Writer-director Bernard Rose's tense and pensive, Tolstoy-inspired, digital-noir dark showbiz farce "ivans xtc." is a potent, surprising piece of seat-of-the-pants cinema -- and not just because it actually makes you feel sympathy for a slimy Hollywood agent.
Set in the most furtive, cutthroat corners of the film industry, the movie opens by creating an atmosphere of contagious kinetic, vitalizing anxiety with a nerve-pinching score and metaphorical, dream-like images of a smoggy, hazy Los Angeles sunrise that has an ironic, asphyxiating urban beauty. The odd serenity of these sights is further offset by muffled sounds of hard breathing and the distant voices of emergency room doctors.
After this title sequence establishes the film's disquieting mood, the story begins with a bombshell that leaves its industry-archetype characters stunned -- but not so stunned that they won't immediately begin jockeying to take advantage. Powerful young talent agent Ivan Beckman (Danny Huston) died last night, quite suddenly of cancer -- or so the story goes. Within 60 seconds of getting the news, the other talent wranglers in his firm are gossiping about drugs. "What did he do," ask one rival who is repressing a savage, smug smile. "Freebase his face off?"
In a frenzy to present a business-as-usual facade, agents are sent out to appease Ivan's biggest, brand new client -- the licentious, egomaniacal matinee idol Don West (Peter Weller) -- and put out fires with some angry small fish, like a screenwriter who makes a scene at Ivan's funeral after being screwed over on a directing deal.
Then writer-director Rose ("Immortal Beloved," "Candyman") rewinds to one week prior to set the stage for what we've seen and introduce us to Ivan himself, played by Danny Huston (son of director John Huston) in an astounding performance that deftly, gradually reveals a real human soul buried beneath a spellbinding serpent's smirk.
Based on Leo Tolstoy's "The Death of Ivan Ilyich" -- a tragedy of death-bed spirituality following an empty, shallow, material life -- the film's flashback second act finds Ivan at the top of his game. He's making deals, reading scripts and schmoozing celebrities who are pursuing his representation just as he's becoming the industry's fastest rising and fast-living talent broker.
But when a nurse calls the day after a company physical and ask Ivan to come in immediately ("The doctor will stay late," she says. "Can you bring a friend with you?") it marks the beginning of his whole world unraveling so fast it literally makes his head spin.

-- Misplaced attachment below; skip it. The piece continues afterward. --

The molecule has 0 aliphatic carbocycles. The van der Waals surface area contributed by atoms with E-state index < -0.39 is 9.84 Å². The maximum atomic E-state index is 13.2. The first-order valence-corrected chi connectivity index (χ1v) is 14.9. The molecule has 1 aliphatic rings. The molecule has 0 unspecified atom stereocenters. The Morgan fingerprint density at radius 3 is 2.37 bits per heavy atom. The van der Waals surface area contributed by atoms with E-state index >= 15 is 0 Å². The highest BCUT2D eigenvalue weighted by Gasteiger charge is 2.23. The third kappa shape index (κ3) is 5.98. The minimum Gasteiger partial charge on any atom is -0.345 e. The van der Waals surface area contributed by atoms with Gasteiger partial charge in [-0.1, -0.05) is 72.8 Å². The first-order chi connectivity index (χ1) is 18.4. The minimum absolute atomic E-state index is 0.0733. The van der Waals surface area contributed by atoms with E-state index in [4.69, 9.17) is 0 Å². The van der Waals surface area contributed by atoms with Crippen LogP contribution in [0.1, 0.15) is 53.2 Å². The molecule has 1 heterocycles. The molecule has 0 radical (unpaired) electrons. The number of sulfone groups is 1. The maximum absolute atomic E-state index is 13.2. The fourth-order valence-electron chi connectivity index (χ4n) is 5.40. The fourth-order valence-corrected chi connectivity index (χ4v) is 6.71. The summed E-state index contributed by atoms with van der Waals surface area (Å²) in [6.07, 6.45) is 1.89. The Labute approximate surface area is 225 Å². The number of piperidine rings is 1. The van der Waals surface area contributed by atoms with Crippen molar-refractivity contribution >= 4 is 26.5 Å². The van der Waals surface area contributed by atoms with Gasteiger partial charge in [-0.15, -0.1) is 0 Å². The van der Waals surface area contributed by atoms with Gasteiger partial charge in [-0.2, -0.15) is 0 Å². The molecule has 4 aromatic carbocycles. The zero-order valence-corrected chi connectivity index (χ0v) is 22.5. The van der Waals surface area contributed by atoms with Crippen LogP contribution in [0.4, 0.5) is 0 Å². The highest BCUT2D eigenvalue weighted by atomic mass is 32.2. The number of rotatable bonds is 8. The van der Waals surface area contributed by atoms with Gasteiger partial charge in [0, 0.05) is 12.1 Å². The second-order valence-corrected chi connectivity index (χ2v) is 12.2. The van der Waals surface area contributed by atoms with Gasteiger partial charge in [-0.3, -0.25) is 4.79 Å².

Soon coughing up blood and realizing he may not live more than another few days, Ivan goes on a jarring binge of drugs, drink and sex that Rose captures viscerally through creative, agitated cinematography and a score you can feel crawl over your skin as it blends modern club sounds with the overwhelming power of Wagner's "Tristan and Isolde" and other stirring classical works by Chopin, Bach and Schubert.
Making this film deliberately on the cheap after a bad studio experience with "Anna Karenina" (another Tolstoy story he refused to dumb down, so Warner Bros. took it away and re-cut it), Rose is a little too enamoured of the flexibility and freedom he's discovered in digital video. Sometimes the format works to the movie's advantage, taking us inside Ivan's drug-addled nightmare with visually jagged, untethered camera work. But other times the director will, for example, shoot a scene in candlelight just because he can, leaving the viewer squinting to make out important emotions on actor's darkened faces.
But such ostentatiously low-budget, overly artsy shortcomings are balanced out by Rose's ability to create a viscous atmosphere of dread and sadness, and by Huston's incredible acting that embodies Ivan's fear and fatigue without letting go his bombastic psyche and smarmy, treacherous charm.
A momentous, stirring cinematic experience that leaves you somewhat stunned and pondering mortality, "ivans xtc." retains every ounce of tragic tinge from Tolstoy's weighty Russian melodrama while so smoothly incorporating the underhanded corrosiveness of real-life back-room Hollywood that even as a outsider looking in, it's more than a little unsettling.